Our concert is constructed around Orpheus, not as a subject so much as a point of departure. Threaded through the program are the five sections of Hans-Werner Henze's Orpheus Behind the Wire.
The text by Edward Bond (one of England's leading contemporary dramatists) reworks the myth of Orpheus: the archetypal visionary singer with lyre whose singing tamed animals and uprooted trees; who visited the underworld to reclaim his beloved Eurydice - killed by a serpent's bite - only to lose her again when, ignoring Hades' warning, he turns to see if she is following him; and who is eventually torn to pieces by maenads (the wild women of his native Thrace.) Bond's text redeploys this story to create a powerful set of poems, which flicker ambiguously between the ancient myth and images drawn from the Holocaust of WWII.
The myth itself, centered on a singer, has entranced many composers and poets, including Monteverdi (composer of the first great opera, Orfeo, published in 1609) and Rainer Maria Rilke (1875-1926), author of the Duino Elegies and Sonnets to Orpheus.
Bernd Franke's Rilke Madrigals (2006) draw on the Elegies with words sung, spoken and whispered, often in aleatoric combination, though just as often in precisely notated passages as well, and to my ear create a perfect sound image for Rilke's words, not by 'interpreting' them, so much as providing them with a voice.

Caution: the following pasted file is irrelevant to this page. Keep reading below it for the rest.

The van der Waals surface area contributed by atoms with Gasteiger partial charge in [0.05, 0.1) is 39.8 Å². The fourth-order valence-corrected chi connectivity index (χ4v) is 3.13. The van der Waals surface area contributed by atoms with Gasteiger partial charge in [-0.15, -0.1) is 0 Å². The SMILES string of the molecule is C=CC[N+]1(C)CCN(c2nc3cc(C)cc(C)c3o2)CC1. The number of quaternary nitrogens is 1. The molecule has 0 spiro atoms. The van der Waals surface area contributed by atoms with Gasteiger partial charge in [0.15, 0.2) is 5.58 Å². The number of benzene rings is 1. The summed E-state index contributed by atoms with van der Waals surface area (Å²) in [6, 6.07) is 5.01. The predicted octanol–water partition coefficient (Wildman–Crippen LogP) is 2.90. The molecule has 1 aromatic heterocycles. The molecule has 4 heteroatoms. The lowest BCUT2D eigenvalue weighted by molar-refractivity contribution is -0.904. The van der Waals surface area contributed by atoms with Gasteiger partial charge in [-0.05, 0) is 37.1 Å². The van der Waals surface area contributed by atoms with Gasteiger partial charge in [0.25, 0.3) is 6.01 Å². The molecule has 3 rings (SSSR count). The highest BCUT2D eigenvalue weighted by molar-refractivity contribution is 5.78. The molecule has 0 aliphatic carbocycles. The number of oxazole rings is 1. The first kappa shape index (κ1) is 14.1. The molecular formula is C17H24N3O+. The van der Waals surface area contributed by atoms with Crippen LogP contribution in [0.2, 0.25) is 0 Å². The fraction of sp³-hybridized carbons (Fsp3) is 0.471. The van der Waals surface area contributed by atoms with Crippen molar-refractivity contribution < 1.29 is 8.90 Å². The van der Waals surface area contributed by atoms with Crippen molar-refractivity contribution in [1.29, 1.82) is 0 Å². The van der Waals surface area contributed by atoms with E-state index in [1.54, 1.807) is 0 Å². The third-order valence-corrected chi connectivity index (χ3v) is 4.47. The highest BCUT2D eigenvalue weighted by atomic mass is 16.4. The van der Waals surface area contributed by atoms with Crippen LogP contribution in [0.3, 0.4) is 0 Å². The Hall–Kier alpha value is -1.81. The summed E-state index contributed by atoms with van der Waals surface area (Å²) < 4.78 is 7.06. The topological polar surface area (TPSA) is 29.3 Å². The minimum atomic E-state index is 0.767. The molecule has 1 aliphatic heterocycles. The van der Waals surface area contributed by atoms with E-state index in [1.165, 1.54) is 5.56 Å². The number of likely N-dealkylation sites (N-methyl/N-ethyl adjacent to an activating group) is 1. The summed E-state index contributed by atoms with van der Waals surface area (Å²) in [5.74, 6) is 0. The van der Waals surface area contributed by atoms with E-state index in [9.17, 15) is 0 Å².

The same quality distinguishes the six Rilke chansons (originally written in French) composed by Hindemith while he was in Switzerland just before the outbreak of WWII.
Byrd's Orpheus song (published in 1611) holds the myth at a safe distance to display some very neat madrigalian word-painting inspired by 'strange chromatic notes...of sourest sharps and uncouth flats'.
Finally, Holmboe's two settings of Border Ballads (from the border area between England and Scotland) know nothing of Orpheus perhaps, and yet they reflect a comparable world of myth in which everyday life and the magic world coexist - creatures that speak, trees that walk, fairies and witches, little people of amazing strength and sexual allure, and ghosts who return from the grave.
i Politiken. Read article here (in Danish).